There are two types of trusts—revocable and irrevocable. A revocable trust, also known as a “living trust,” allows you to transfer assets in and out while you are alive, and a trustee can manage and preserve the funds after your death until they are gone.
Revocable trusts are flexible and can be altered if needed, while irrevocable trusts must undergo a complicated legal process to modify any terms. Contact our firm better to understand the difference between revocable and irrevocable trusts.
How Does a Trust End?
A trust can be terminated in a few different ways. Early termination of trust might make sense if the assets are worth less than $100,000, a trustee needs to be removed, or the trust value is less than the administration fees.
Other reasons include the death of a beneficiary, life events such as marriage or divorce, or an intervention by the court.
Another way a trust might end is through natural causes. A trust is meant to hold and manage assets until they’re gone. If all assets have been distributed or funds have run out, there is no reason to pay the fees to keep it going.
Can You Dissolve an Irrevocable Trust?
Once an irrevocable trust has been created in Nevada, you cannot change or dissolve it unless certain circumstances allow it. The purpose of an irrevocable trust is to move assets into it that you don’t mind losing control over. It’s a tax-efficient way to transfer your accumulated wealth to your beneficiaries or heirs and protect it from creditors.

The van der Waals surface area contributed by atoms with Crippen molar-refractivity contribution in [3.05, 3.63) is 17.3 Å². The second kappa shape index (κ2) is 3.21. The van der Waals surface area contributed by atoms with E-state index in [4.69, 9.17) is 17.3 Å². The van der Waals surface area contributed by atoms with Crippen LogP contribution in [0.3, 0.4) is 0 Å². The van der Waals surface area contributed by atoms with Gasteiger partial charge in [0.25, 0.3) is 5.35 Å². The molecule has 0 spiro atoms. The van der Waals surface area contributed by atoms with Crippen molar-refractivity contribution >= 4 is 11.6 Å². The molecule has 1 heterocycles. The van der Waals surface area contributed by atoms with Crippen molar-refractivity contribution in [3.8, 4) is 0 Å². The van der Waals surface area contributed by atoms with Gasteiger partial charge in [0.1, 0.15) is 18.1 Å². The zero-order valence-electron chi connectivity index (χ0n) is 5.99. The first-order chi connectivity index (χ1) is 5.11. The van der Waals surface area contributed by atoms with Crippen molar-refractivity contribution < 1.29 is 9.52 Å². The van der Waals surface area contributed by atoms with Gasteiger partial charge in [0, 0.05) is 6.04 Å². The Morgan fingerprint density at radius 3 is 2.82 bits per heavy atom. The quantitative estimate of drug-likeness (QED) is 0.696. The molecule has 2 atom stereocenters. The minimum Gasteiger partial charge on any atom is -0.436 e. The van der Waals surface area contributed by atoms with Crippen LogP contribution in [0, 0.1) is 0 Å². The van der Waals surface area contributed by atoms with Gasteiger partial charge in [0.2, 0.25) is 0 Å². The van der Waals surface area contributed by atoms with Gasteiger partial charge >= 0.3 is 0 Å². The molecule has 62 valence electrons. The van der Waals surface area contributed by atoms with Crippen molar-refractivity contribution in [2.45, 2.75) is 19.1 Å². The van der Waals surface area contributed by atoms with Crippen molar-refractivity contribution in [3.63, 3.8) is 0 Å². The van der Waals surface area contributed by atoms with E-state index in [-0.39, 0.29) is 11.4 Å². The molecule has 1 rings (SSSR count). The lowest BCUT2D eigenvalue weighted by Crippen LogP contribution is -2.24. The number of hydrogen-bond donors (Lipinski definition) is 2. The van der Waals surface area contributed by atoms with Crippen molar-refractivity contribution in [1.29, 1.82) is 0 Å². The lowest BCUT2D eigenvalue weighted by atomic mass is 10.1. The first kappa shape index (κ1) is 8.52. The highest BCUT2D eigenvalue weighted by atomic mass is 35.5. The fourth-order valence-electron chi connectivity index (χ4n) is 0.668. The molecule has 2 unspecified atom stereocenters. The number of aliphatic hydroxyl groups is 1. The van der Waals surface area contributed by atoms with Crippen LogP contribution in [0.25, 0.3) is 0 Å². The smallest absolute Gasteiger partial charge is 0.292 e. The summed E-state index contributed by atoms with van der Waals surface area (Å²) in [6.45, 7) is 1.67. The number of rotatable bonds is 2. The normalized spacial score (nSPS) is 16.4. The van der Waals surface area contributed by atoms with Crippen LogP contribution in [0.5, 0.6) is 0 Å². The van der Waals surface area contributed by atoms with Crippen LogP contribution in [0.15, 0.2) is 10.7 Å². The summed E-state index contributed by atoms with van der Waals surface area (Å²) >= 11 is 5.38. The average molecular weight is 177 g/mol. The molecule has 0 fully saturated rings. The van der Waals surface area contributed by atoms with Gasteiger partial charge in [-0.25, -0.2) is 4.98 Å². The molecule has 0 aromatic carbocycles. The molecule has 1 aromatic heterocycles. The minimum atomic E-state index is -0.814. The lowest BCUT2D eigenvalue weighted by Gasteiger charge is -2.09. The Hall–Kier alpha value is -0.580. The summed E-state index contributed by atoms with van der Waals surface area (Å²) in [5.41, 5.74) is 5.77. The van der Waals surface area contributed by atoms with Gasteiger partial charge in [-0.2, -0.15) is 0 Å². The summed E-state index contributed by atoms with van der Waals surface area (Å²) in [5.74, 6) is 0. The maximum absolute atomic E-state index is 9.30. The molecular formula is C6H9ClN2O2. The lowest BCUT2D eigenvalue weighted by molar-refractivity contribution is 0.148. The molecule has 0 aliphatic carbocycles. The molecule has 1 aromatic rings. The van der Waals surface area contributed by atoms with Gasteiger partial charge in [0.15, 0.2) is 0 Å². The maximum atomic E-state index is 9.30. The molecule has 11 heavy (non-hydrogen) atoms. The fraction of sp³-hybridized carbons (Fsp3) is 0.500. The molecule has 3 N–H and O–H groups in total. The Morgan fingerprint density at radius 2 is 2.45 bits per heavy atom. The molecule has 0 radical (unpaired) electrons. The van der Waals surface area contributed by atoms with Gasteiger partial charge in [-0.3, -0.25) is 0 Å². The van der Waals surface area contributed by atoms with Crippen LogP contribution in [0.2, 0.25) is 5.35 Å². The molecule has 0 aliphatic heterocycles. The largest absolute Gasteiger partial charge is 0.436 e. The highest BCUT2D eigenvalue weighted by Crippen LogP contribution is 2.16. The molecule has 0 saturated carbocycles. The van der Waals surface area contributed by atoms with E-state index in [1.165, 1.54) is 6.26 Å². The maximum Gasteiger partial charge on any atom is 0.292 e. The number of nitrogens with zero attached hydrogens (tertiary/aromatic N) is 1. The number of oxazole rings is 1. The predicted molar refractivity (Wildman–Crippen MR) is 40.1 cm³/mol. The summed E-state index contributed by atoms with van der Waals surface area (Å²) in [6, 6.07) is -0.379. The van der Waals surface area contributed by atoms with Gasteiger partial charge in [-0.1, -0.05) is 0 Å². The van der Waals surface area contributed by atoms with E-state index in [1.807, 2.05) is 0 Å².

There are limited exceptions for reversing or dissolving an irrevocable trust, and an attorney with experience in trusts is best suited to help you through this process. For instance, you might be able to make this change if you get all beneficiaries to agree or you sell all of the assets in the trust.
An irrevocable trust is a viable asset protection strategy for the right situation. There are no estate taxes, they make for easy charity donations, and you can avoid probate while protecting your money and property from creditors.
Why Would You End a Trust?
A trust allows control over an estate. If a trust no longer serves its purpose or if it requires dramatic changes due to life events, it might make sense to dissolve it and start fresh. For example, divorce is one reason the grantor might decide to end a trust or if the provisions need to be amended for other reasons.
The first step in dissolving a revocable trust is removing all of the assets from it. As this is a flexible trust option, there typically aren’t any legal loopholes to jump through. Trusts can also end if there are no more assets or not enough assets in the trust. This is also an excellent reason to dissolve it.
Speak with our attorneys to learn more about trusts and the dissolution process if this is a need for you and your family right now. Call us today: (702) 935-4144.